July 25, 2022
When you aren’t sure where your next meal is coming from, you’re more likely to miss work for health reasons and to spend time in the hospital — especially if you live with Type 2 diabetes.
These findings come from three UNC-Chapel Hill researchers who studied the associations between food insecurity, health-related missed workdays and overnight hospitalizations among working-age adults with the disease.
In 2020, an estimated 10.5% of United States households experienced food insecurity, defined as “the limited or uncertain availability of nutritionally adequate or safe foods.”
Dr. Seth Berkowitz
Dr. Anna Kahkoska
Joshua Weinstein
Lead author Joshua Weinstein, MPP, is a doctoral candidate in the Department of Health Policy and Management at the UNC Gillings School of Global Public Health. His co-authors are Anna Kahkoska, MD, PhD, assistant professor of nutrition at the Gillings School, and Seth Berkowitz, MD, MPH, assistant professor in the Division of General Medicine and Clinical Epidemiology at the UNC School of Medicine.
Previous research has shown that food insecurity is more common among people with Type 2 diabetes, and it affect diabetes management in several ways. Food insecurity goes hand-in-hand with a low-quality diet, particularly when people are forced to choose between paying for food or medication and medical supplies.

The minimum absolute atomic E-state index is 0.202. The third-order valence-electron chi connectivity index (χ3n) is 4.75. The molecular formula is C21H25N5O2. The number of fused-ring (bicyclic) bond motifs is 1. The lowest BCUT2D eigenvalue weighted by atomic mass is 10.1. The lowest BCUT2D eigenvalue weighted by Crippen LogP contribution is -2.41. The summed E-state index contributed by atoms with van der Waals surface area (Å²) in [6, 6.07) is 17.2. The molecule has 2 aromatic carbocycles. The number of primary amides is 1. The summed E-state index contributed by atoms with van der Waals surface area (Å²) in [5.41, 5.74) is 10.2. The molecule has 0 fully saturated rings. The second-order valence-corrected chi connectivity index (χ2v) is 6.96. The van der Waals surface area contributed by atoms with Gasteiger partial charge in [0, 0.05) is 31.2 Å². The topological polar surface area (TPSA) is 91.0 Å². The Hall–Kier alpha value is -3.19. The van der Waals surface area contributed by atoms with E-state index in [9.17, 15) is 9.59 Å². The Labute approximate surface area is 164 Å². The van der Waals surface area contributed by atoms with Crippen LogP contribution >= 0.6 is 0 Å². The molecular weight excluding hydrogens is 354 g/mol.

When choosing to eat means forgoing necessary medicine or monitoring blood glucose levels less frequently, people can experience higher stress, worse mental health and negative physical health outcomes.
“A key concern is that the experience of food insecurity may create a vicious cycle whereby food insecurity can worsen health, resulting in hospitalizations and missed work,” the authors write. “The resulting missed work can lower income, thereby increasing the risk for and extent of food insecurity.”
When the researchers analyzed National Health Interview Survey data from 13,116 U.S. adults (ages 18 to 65) with diabetes, they found that experiencing food insecurity, compared with being food secure, was associated with more than twice the rate of health-related missed workdays and increased odds of overnight hospitalization within the prior twelve months.
“These findings underscore the broad impacts of food insecurity on health and wellness for working-age adults with diabetes,” the study team writes. “When weighing the costs and benefits of proposed interventions to address food insecurity, policy makers should consider potential benefits related to productivity in addition to implications for health care use.”
Read the full article, titled “Food Insecurity, Missed Workdays, And Hospitalizations Among Working-Age US Adults With Diabetes,” at Health Affairs.
Contact the UNC Gillings School of Global Public Health communications team at sphcomm@unc.edu.


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